The Portenoy study was the first building block of the current opioid epidemic, but it would have had no impact in changing patients’ expectations regarding freedom from pain and doctors’ opioid prescribing without help from Purdue Pharma, the FDA, Department of Defense, VA, Joint Commission, patient satisfaction survey companies and countless executives in large and small healthcare organizations.
Now, we are trying really hard to stop this epidemic and reverse our opioid prescribing trends. The focus of our effort is on trying to encourage a more balanced approach to opioid prescribing so that patients whose pain can only be treated with opioids are not deprived of relief, but the risk of addiction and overdose for most patients with pain is significantly reduced. Even as we try to reduce opioid addiction and opioid overdose rates, I often worry about our very American tendency to swing like a pendulum from one extreme to another. Even the Centers for Disease Control which published its Guideline for Prescribing Opioids for Chronic Pain in 2016, realizes this. The summary of the guideline begins, “This guideline provides recommendations for primary care clinicians who are prescribing opioids for chronic pain outside of active cancer treatment…”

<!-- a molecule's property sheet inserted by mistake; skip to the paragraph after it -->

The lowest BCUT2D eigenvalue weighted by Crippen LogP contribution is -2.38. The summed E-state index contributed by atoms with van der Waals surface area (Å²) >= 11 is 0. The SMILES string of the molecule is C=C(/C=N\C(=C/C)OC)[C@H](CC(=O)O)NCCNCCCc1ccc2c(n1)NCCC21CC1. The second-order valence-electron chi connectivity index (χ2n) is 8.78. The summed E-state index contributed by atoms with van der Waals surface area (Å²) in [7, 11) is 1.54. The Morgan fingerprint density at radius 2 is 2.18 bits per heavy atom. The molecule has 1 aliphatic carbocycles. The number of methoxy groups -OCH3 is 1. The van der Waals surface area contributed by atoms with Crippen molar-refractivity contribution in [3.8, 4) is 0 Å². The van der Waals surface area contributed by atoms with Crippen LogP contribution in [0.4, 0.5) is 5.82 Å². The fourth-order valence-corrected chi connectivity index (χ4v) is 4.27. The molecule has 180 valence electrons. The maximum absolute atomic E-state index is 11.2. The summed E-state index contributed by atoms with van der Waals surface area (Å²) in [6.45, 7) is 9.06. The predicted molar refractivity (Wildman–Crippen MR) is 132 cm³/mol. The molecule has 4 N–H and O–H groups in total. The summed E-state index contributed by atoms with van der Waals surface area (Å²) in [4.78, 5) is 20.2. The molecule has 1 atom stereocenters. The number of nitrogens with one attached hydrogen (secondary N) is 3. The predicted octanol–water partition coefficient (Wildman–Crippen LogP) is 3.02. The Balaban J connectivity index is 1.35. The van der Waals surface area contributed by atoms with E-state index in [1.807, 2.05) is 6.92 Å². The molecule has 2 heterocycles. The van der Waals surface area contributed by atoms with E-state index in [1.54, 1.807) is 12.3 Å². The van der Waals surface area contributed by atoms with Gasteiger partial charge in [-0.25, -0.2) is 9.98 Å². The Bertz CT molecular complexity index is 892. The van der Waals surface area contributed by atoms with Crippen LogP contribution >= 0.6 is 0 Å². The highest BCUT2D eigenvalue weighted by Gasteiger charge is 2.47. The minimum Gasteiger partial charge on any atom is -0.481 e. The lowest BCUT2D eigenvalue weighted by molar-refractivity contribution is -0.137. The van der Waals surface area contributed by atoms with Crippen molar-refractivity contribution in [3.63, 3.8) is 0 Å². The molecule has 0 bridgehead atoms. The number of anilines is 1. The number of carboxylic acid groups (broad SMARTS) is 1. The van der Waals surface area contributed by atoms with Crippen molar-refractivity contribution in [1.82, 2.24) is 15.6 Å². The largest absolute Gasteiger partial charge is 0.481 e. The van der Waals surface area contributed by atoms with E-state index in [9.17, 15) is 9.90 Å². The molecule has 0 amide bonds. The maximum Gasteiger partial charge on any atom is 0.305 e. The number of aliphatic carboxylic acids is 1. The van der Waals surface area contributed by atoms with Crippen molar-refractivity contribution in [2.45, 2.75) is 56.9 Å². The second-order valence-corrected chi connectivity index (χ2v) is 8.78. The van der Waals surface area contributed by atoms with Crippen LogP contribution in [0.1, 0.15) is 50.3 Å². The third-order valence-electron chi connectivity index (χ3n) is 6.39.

By 10 pm, after multiple scans are completed, a neurosurgeon consulted and blockage of an important vein by the tumor ruled out, the ER doctor comes in, super-empathizes in a way that makes me wonder if he is about to offer condolence – “You are not conveying hope,” I scream inside – and tells us that my wife can go home tonight. She should keep the appointments next day with her oncology team, but she can go home tonight.
The nurse removes the blood pressure cuff and oxygen monitor that were attached to her for 10 hours. It takes her forever to remove the tape holding the IV in place without scratching my wife with her long nails. I take the discharge papers from her. There is no prescription for anything for pain.